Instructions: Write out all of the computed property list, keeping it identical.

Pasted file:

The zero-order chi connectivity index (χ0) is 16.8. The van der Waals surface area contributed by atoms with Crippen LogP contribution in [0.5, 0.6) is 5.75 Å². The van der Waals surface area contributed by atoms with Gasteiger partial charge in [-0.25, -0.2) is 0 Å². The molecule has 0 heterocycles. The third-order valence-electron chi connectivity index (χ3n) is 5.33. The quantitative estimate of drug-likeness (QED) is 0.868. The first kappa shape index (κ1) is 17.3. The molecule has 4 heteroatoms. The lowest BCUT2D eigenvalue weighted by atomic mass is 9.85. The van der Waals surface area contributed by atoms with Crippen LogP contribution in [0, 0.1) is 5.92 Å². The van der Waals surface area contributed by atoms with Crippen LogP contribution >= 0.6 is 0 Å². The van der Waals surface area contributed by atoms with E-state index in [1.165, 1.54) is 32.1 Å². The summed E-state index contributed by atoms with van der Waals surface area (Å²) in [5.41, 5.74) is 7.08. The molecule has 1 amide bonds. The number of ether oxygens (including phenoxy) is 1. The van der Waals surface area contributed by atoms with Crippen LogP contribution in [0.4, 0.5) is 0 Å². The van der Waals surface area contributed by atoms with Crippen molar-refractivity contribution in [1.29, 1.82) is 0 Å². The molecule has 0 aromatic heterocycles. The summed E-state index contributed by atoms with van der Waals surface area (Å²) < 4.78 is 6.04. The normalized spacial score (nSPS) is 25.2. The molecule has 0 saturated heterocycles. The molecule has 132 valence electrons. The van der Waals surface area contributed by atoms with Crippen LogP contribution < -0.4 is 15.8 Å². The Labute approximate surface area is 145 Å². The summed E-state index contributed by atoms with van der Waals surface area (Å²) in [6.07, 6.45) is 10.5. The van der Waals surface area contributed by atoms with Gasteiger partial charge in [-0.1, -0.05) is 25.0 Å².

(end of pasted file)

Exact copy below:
The zero-order chi connectivity index (χ0) is 16.8. The van der Waals surface area contributed by atoms with Crippen LogP contribution in [0.5, 0.6) is 5.75 Å². The van der Waals surface area contributed by atoms with Gasteiger partial charge in [-0.25, -0.2) is 0 Å². The molecule has 0 heterocycles. The third-order valence-electron chi connectivity index (χ3n) is 5.33. The quantitative estimate of drug-likeness (QED) is 0.868. The first kappa shape index (κ1) is 17.3. The molecule has 4 heteroatoms. The lowest BCUT2D eigenvalue weighted by atomic mass is 9.85. The van der Waals surface area contributed by atoms with Crippen LogP contribution in [0, 0.1) is 5.92 Å². The van der Waals surface area contributed by atoms with Crippen LogP contribution >= 0.6 is 0 Å². The van der Waals surface area contributed by atoms with E-state index in [1.165, 1.54) is 32.1 Å². The summed E-state index contributed by atoms with van der Waals surface area (Å²) in [5.41, 5.74) is 7.08. The molecule has 1 amide bonds. The number of ether oxygens (including phenoxy) is 1. The van der Waals surface area contributed by atoms with Crippen LogP contribution in [0.4, 0.5) is 0 Å². The van der Waals surface area contributed by atoms with Crippen molar-refractivity contribution in [1.29, 1.82) is 0 Å². The molecule has 0 aromatic heterocycles. The summed E-state index contributed by atoms with van der Waals surface area (Å²) < 4.78 is 6.04. The normalized spacial score (nSPS) is 25.2. The molecule has 0 saturated heterocycles. The molecule has 132 valence electrons. The van der Waals surface area contributed by atoms with Crippen LogP contribution < -0.4 is 15.8 Å². The Labute approximate surface area is 145 Å². The summed E-state index contributed by atoms with van der Waals surface area (Å²) in [6.07, 6.45) is 10.5. The van der Waals surface area contributed by atoms with Gasteiger partial charge in [-0.1, -0.05) is 25.0 Å².